“At-Risk” Adolescents: Redefining Literary Competence

Posted by mariamengel on July 19, 2011

image of Literacy Lab door

The Literacy Lab

To be labeled as “At-Risk”, a student will probably show signs of struggling in reading and writing.  According to the traditional definition of literacy, text, and writing, these students are often viewed as inept, lazy, or lacking in intelligence (O’Brien, 2001).

In the article titled “At-Risk Adolescents: Redefining Competence Through the Multiliteracies of Intermediality, Visual Arts, and Representation”, high school reading teacher David O’Brien discusses the various literary projects that his “at-risk” high school juniors have accomplished in their Literacy Lab (pictured above).

David O'Brien

Students who don’t conform to the traditional definition of “intelligent” or who don’t test well on their standardized tests may be overlooked in terms of talent and potential.  O’Brien tries to give his students an avenue to express their individuality while succeeding in school and researching projects that interest them.  The arts can be an outlet for students who “struggle” to live up to their reading level.  Projects like these give students the opportunity to build self confidence, realize their potential and talents, and may open up future career options or college opportunities.

O’Brien explains it beautifully:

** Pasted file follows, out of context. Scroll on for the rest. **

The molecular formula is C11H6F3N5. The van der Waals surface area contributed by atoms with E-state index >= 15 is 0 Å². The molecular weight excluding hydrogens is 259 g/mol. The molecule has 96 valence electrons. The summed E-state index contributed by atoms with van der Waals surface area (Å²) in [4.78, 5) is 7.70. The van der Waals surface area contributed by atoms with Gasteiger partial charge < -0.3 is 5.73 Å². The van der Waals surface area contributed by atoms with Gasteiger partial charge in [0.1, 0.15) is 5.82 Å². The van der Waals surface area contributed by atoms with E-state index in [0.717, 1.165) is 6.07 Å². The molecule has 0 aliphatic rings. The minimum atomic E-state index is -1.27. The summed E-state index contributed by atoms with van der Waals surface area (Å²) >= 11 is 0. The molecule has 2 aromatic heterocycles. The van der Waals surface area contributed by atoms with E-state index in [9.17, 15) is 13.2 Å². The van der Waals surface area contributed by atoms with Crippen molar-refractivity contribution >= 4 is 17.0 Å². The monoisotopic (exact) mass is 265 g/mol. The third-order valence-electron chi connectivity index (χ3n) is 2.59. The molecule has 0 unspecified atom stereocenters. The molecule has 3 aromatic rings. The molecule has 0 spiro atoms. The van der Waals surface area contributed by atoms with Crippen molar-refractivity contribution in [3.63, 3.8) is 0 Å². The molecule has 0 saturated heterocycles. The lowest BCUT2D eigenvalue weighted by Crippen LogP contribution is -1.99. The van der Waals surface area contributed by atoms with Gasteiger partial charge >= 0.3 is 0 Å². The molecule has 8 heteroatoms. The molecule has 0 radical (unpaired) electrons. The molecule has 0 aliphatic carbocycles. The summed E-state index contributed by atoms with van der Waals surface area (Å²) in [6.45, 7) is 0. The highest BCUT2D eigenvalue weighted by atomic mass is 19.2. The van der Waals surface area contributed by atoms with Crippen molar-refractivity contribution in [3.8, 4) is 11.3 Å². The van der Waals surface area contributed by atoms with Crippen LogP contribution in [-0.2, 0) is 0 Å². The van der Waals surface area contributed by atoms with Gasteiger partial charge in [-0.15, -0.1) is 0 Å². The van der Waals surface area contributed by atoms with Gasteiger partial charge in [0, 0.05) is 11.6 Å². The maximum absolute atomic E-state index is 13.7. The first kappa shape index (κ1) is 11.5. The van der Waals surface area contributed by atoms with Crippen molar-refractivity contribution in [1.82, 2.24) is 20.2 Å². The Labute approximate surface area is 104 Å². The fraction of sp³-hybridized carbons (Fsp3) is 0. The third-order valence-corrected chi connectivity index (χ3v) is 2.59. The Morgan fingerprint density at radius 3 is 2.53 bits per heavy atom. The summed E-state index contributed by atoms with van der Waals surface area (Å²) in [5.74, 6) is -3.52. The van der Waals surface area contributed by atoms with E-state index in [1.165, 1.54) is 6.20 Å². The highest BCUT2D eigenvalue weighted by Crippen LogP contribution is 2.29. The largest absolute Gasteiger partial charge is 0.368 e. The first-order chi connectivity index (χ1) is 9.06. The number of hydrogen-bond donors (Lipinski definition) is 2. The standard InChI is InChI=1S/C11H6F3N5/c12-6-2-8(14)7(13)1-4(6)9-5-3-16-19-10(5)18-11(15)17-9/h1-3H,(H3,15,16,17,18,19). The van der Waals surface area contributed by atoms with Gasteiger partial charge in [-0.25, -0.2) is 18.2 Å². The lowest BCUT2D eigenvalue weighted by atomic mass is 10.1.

“Having failed with print media and narrow definitions of literacy, they have found new voice in the multiliteracies of representation through a variety of media texts. The roots of this longing can be traced backed to these adolescents’ typical positioning as failures, as “special” yet outside the school community, as striving to be accepted and acknowledged. Second, at-risk adolescents can be viewed as public intellectuals in our new times, as astute visual artists who are using creative approaches to address the complexity of their world and are solving problems that they pose through a visual medium — whatever that medium my be.”


Leave a Reply

Fill in your details below or click an icon to log in: Logo

You are commenting using your account. Log Out /  Change )

Google+ photo

You are commenting using your Google+ account. Log Out /  Change )

Twitter picture

You are commenting using your Twitter account. Log Out /  Change )

Facebook photo

You are commenting using your Facebook account. Log Out /  Change )

Connecting to %s

%d bloggers like this: